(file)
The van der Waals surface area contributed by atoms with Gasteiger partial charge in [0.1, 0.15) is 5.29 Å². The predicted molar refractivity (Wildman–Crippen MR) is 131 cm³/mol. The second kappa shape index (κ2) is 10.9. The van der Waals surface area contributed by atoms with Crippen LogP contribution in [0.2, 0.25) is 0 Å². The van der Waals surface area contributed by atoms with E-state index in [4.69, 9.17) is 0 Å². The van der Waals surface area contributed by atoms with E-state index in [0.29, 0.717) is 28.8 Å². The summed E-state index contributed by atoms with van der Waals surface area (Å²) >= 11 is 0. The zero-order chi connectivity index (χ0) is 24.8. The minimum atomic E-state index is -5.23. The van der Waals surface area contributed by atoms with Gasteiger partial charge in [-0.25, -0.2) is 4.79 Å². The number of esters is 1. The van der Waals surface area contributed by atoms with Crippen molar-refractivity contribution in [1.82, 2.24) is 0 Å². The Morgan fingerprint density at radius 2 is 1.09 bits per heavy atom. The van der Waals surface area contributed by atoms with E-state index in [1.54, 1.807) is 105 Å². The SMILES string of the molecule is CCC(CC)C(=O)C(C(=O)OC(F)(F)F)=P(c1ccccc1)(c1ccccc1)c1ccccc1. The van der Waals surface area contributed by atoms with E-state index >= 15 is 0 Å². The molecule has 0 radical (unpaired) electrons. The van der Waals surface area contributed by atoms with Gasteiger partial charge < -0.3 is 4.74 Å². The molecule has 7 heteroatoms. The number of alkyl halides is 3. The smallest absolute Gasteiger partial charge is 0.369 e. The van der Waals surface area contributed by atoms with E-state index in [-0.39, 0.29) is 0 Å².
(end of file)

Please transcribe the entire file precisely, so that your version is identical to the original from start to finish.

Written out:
The van der Waals surface area contributed by atoms with Gasteiger partial charge in [0.1, 0.15) is 5.29 Å². The predicted molar refractivity (Wildman–Crippen MR) is 131 cm³/mol. The second kappa shape index (κ2) is 10.9. The van der Waals surface area contributed by atoms with Crippen LogP contribution in [0.2, 0.25) is 0 Å². The van der Waals surface area contributed by atoms with E-state index in [4.69, 9.17) is 0 Å². The van der Waals surface area contributed by atoms with E-state index in [0.29, 0.717) is 28.8 Å². The summed E-state index contributed by atoms with van der Waals surface area (Å²) >= 11 is 0. The zero-order chi connectivity index (χ0) is 24.8. The minimum atomic E-state index is -5.23. The van der Waals surface area contributed by atoms with Gasteiger partial charge in [-0.25, -0.2) is 4.79 Å². The number of esters is 1. The van der Waals surface area contributed by atoms with Crippen molar-refractivity contribution in [1.82, 2.24) is 0 Å². The Morgan fingerprint density at radius 2 is 1.09 bits per heavy atom. The van der Waals surface area contributed by atoms with E-state index in [1.54, 1.807) is 105 Å². The SMILES string of the molecule is CCC(CC)C(=O)C(C(=O)OC(F)(F)F)=P(c1ccccc1)(c1ccccc1)c1ccccc1. The van der Waals surface area contributed by atoms with E-state index >= 15 is 0 Å². The molecule has 0 radical (unpaired) electrons. The van der Waals surface area contributed by atoms with Gasteiger partial charge < -0.3 is 4.74 Å². The molecule has 7 heteroatoms. The number of alkyl halides is 3. The smallest absolute Gasteiger partial charge is 0.369 e. The van der Waals surface area contributed by atoms with E-state index in [-0.39, 0.29) is 0 Å².